Media today thrive on crisis, shock, and disaster. At the first sign of meteorological turmoil, social unrest, financial turbulence, or natural cataclysm, print, televisual, and networked news media shift into crisis mode, generating on-the-ground reports, live updates, multiple commentaries and breaking news. CNN pioneered the 24-7 crisis mode in global cable news as far back as the 1980s, but the media’s thirst for crisis, its obsession with remediating disaster and premediating shock, has intensified in the 21st century, jump-started by the events of 9/11 but escalating in the subsequent decade. More than a decade after 9/11, much of the networked world remains in an acute state of “mediashock.” In many respects this mediashock follows from the attacks on the World Trade Center and the Pentagon—and more crucially from the overwhelming media aftershocks that rumbled (and continue to rumble) through the global economic and securitization apparatuses and across print, televisual, and networked media. But mediashock preexisted 9/11 and has been intensified, transformed, and reinitiated many times in the 21st century.
This talk offers the concept of “mediashock,” as a way to try to make sense of the mood or atmosphere of shock or crisis which media in the 21st century work simultaneously to create and to contain. “Mediashock” can be understood as a form of what Nigel Thrift has characterized as “non-representational theory,” and as such participates in the critique of representationalism that has intensified in cultural, political, and media theory over the past couple of decades. Throughout the talk I emphasize the affectivity of our media themselves and how this is related to the affectivity of these natural/technical disasters or crises, these geotechnical media events which are produced neither by nature or society or technology but which emerge as complex assemblages, new kinds of events or objects or actants in the world that are related to but not finally reducible to the explosion of new information and media technologies in the past few decades. In this talk I will focus mainly on an exemplary case of the connection between the mediation of disasters or crises and the affectivity of disaster or shock that they produce, modulate, amplify, and shape—the remediation and premediation of the Japanese earthquake and tsunami in March 2011 and the still ongoing disaster at the Fukushima Daichii nuclear plant.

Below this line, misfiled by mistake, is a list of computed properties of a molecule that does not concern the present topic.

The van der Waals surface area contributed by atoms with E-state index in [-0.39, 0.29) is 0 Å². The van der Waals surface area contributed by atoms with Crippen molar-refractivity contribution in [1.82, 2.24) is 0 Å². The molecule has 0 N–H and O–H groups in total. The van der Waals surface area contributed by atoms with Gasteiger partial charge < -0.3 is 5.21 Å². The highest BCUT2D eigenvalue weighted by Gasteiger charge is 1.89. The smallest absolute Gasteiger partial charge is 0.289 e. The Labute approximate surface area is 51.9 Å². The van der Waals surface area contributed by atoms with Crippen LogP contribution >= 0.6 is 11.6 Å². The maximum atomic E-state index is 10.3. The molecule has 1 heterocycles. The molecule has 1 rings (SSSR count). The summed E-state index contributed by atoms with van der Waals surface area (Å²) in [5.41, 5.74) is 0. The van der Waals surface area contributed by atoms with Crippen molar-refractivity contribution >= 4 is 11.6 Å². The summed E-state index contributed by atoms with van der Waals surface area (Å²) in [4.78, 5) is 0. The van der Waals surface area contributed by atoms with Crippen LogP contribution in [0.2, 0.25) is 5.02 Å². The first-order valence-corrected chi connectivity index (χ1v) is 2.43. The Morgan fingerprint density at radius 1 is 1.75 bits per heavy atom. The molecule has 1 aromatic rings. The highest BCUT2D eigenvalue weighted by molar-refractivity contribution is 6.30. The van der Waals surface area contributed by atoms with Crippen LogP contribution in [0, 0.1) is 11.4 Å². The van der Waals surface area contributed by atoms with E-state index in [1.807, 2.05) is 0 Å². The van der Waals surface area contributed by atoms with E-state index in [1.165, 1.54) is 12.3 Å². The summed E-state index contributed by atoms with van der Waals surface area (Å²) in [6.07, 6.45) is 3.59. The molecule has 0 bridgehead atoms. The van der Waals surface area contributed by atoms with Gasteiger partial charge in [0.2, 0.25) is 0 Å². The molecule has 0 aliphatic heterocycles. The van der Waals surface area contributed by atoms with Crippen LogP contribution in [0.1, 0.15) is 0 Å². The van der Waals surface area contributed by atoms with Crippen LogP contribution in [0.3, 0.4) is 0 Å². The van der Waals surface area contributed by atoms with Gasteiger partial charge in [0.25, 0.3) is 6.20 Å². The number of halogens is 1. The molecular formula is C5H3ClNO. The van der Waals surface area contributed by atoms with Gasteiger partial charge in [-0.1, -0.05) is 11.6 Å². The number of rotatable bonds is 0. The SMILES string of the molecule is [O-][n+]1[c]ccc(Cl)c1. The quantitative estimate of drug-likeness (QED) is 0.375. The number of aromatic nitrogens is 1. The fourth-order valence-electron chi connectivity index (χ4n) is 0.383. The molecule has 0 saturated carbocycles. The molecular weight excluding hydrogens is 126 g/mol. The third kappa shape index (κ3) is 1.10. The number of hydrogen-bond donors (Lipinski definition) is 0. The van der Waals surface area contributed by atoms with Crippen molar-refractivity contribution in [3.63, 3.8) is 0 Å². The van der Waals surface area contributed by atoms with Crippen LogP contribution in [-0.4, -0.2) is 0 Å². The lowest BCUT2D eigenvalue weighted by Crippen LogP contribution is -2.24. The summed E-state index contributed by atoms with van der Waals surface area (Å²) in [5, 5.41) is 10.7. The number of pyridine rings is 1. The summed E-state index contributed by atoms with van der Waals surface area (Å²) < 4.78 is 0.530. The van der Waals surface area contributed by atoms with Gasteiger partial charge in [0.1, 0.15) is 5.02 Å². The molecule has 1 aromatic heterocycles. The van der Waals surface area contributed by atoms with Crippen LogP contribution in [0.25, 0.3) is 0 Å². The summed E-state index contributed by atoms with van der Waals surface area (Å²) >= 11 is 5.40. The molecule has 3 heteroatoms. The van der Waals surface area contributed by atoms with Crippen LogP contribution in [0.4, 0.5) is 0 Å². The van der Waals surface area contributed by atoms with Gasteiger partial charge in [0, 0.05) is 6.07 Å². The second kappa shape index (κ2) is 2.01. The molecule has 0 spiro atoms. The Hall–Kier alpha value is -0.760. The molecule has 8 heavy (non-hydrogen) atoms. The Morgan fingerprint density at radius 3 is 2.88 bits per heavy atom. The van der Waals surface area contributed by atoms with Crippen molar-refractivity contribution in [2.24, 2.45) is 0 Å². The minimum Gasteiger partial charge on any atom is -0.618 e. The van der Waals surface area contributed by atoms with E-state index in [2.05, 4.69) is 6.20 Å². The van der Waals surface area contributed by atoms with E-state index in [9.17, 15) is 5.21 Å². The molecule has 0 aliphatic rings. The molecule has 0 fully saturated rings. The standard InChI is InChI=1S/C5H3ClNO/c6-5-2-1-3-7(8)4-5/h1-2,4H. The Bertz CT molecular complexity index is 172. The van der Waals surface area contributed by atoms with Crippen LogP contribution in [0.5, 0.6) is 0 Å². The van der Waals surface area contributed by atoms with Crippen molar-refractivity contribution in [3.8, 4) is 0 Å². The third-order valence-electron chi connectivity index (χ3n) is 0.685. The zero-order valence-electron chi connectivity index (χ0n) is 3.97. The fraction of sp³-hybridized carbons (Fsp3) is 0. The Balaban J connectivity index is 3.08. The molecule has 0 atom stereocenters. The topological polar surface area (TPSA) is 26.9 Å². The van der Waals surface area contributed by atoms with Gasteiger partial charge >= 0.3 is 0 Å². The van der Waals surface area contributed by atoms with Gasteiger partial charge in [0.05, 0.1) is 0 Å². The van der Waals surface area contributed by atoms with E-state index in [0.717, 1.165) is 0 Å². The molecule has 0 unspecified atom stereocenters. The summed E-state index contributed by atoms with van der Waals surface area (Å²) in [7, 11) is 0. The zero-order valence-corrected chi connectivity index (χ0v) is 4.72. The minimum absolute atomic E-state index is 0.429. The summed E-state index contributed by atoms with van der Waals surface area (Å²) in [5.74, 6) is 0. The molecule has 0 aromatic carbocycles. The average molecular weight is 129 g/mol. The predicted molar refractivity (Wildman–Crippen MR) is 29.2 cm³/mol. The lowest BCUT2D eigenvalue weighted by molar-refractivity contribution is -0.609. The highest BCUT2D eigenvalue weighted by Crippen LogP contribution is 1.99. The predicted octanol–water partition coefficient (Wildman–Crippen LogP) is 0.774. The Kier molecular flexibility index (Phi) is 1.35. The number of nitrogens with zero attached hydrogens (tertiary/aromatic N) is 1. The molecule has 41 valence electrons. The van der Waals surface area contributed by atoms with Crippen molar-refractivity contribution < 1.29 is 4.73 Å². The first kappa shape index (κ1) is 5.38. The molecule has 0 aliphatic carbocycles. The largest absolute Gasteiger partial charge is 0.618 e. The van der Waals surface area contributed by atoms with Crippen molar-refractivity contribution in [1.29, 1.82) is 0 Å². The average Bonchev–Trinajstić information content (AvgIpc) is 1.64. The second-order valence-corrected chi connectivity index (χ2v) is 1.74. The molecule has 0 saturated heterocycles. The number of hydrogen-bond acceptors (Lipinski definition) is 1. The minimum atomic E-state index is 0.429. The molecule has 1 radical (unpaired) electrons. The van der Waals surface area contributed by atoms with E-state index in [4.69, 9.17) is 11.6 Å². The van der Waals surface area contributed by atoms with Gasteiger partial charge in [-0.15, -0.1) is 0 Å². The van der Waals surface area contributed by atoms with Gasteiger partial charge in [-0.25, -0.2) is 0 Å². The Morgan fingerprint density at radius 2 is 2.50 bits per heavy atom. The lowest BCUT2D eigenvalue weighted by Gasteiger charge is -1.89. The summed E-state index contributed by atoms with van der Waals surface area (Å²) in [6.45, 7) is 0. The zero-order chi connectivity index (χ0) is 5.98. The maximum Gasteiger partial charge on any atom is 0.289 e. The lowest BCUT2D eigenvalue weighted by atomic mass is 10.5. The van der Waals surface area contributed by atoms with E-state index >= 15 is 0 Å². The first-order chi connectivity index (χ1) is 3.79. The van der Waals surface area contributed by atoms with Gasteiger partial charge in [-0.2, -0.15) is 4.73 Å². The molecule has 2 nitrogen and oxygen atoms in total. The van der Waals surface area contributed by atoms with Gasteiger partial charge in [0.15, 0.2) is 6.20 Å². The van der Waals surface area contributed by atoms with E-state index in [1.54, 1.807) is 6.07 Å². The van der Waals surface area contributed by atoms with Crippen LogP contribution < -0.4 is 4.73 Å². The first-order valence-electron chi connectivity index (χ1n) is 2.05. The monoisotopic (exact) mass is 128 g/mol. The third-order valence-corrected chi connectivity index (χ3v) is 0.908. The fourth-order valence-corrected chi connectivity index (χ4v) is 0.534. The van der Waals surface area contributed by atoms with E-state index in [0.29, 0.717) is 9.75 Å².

While “mediashock” names a specific condition of the 21st century, the concept also has its historical antecedents. Despite the intensification of media saturation, the unprecedented distribution of communication media and technical devices, and an everyday mediasphere that is much more complex, multiple, and contradictory than in previous centuries, the concept of “mediashock” itself has a genealogy that goes back at least to the beginning of the 20th century. One of the tasks of this initial foray into the concept of mediashock is to sketch out some pieces of this genealogy, to show how earlier theorists have articulated the way in which new technologies of mediation have entailed and brought about fundamental changes in what Walter Benjamin called the “human sensorium” or what Marshall McLuhan denoted as “sense ratios.”
Richard Grusin was named Center director starting with the 2010-11 academic year and is a Professor of English at University of Wisconsin–Milwaukee (UWM).
Professor Grusin received his Ph.D. from the University of California–Berkeley, and has held faculty appointments at the College of William and Mary, Georgia Institute of Technology, and Wayne State (where he chaired the Department of English from 2001 to 2008). He brings an outstanding record of institutional service and interdisciplinary scholarship to UWM, and is the author of four books:
Transcendentalist Hermeneutics: Institutional Authority and the Higher Criticism of the Bible (Duke, 1991), which concerns the influence of European (primarily German) theories of biblical interpretation on the New England Transcendentalists
Remediation: Understanding New Media (MIT, 1999), co-authored with Jay David Bolter, which sketches out a genealogy of new media, beginning with the contradictory visual logics underlying contemporary digital media
Culture, Technology, and the Creation of America’s National Parks (Cambridge, 2004), which focuses on the problematics of visual representation involved in the founding of America’s national parks
Premediation: Affect and Mediality After 9/11 (Palgrave Macmillan, 2010), which argues that in an era of heightened securitization, socially networked US and global media work to pre-mediate collective affects of anticipation and connectivity, while also perpetuating low levels of apprehension or fear.